Moving from Normative Frameworks to Enforcement and Delivery of Justice to Survivors of Violence against Women and Girls
Date: Friday, June 10, 2016
Key Take Aways from the TOT for Justice Sector in Ahmara Region of Ethiopia.
Notwithstanding the commendable normative frameworks for the promotion and protection of women’s rights put in place by the Government of Ethiopia, enforcement still remains a challenge. Law enforcement agents and the justice delivery sector lack the capacity, skills and commitment to handle cases of Violence against Women and Girls ((VAWG). To address this gap UN Women partnered with the Amhara Bureau of Justice to develop the knowledge and skills of law enforcement professionals in Amhara Regional State. A Training of Trainers (TOT) for 170 participants including Police Officers manning Child and Women Friendly Protection Units, Public Prosecutors and Judges was held from 11--22 April 2016 in Injibara District, Amhara region.
The participants benefitted from a training package which included modules on how to handle and deal with cases of violence against women and girls at all stages including investigation, prosecution and adjudication. Practical cases and exercises enabled participants to evaluate and identify the challenges in their daily work and acquire skills and methods to appropriately respond to VAWG cases.
In his opening speech, Mr. Firdie Cheru, Head of Amhara Bureau of Justice, highlighted that it was the Amhara Regional Government’s priority to build the capacity of law enforcement bodies and share experiences and improve their skills on gender responsive justice delivery in the region. “These legal experts know the law very well. However, there is a big gap in terms of how to interpret and apply it in order to guarantee the protection of women and children. It is key to enable these three bodies to reach consensus on how to address the challenges they face. This will result in better service provision for survivors of violence and will translate in better justice service for the society at large”, he noted.
A pre and post evaluation of the training was quite revealing. Prior to the training, 50% of the participants had not been in such a training before. The post training assessment showed that more than 80% of the participants would have responded to specific practical cases differently if they had received the training before. Around 98% of them also declared that they had acquired enough knowledge to be able to train others.
The participatory approach of the training allowed participants to exchange experiences, views on key constraints and reach consensus on the following main issues among others: limiting the accused bail rights of VAWG suspects, the importance of setting up women friendly benches and hearings victim’s testimony, the risk of victim blaming, the need for the police and prosecutors to jointly investigate VAWG cases and secure moral damage for victims of violence, link with shelters for additional support and the importance of Judges’ involvement in validating and requesting for more evidence on VAWG cases given that Ethiopia follows an inquisitorial judiciary system.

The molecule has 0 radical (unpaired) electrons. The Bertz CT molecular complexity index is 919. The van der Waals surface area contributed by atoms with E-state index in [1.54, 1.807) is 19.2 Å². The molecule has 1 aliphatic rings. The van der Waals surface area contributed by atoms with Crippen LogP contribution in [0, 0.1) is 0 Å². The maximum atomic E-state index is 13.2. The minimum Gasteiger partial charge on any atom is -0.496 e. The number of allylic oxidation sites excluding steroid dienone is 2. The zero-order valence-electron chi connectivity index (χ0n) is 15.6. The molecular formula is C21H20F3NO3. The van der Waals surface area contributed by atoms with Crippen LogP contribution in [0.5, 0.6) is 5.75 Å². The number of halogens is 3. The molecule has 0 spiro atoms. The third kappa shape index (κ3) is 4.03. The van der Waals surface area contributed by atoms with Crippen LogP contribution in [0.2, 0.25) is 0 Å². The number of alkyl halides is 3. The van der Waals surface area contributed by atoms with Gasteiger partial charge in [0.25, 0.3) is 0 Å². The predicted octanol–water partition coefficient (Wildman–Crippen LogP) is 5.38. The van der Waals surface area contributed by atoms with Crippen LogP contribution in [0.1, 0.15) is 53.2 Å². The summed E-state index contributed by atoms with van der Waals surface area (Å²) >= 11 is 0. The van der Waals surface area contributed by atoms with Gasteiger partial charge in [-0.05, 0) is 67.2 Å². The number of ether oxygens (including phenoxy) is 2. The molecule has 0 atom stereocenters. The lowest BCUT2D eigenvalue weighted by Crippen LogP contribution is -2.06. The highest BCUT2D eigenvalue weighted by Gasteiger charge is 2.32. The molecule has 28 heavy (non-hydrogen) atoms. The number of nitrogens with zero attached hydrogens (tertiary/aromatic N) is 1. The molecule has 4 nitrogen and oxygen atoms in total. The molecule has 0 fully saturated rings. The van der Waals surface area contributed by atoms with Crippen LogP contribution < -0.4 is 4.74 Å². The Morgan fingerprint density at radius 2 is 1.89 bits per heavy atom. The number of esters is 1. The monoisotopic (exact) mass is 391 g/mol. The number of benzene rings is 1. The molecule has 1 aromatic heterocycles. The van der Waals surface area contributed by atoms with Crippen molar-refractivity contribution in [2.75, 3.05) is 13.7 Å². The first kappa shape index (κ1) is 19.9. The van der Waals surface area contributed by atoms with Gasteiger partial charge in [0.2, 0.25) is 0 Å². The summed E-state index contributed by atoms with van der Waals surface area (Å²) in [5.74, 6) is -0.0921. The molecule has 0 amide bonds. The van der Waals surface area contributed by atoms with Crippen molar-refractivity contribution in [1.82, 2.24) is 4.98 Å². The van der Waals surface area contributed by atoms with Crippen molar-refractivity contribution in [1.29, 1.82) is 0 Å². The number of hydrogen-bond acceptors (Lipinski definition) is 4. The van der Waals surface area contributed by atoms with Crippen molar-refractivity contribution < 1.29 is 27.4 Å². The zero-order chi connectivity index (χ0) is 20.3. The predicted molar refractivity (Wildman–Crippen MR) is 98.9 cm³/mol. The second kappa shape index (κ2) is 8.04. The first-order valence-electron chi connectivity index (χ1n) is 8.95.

Some take aways from some of the participants are worth sharing:
The training showed me the gaps that existed in legal and enforcement institution and I learned on the ways that I can contribute to fill the gap”. Ms. Anguach Fante, Public Prosecutor, Semen Gonder, Gonder Town, Amhara region who also highlighted the importance of linking survivors with shelters, when they require additional support, as something she had learnt during the training.
Ms. Firehiwot Abebaw, a Public Prosecutor (civil bench) from Amhara Bureau of Justice, noted “After the training, I am now committed to ensure that women and girls are awarded adequate moral and material damage compensation”.
Mr. Temsegne, President of the High Court in West Gojam district stated, “I’ve worked as a judge for 11 years from local to Federal level, mostly in a criminal bench. In all those years, we used to treat cases of VAWG just as ordinary criminal cases. Now, I have learned that they require special priority and attention. Thus, I will make sure to establish a special bench for these cases, also, will train our women judges specifically and I will make sure that they are the ones assigned to handle them.”
One positive outcome of the training was an agreement among all the participants on the importance of hearing the victim’s testimony in court as a key part of the examination processes testified by one of the participants; “In most cases, judges tend to focus on the evidences provided by the prosecutor and the accused and forget to involve the voice of the victim which is very important especially in cases where there are no direct evidences to the crime.”
UN Women and the Amhara Bureau of Justice have committed to follow up and monitor the outcomes of the training, in ensuring that justice is served for survivors of violence in Amhara Region.
About the Programme: This training was undertaken as part of UNW ECO’s EVAWG programme, which aims at supporting women and girls in Ethiopia to access justice and protection services, while also working towards the prevention of violence against women/girls. The programme is funded by Irish Aid, Royal Danish Embassy and the Embassy of France in Ethiopia.
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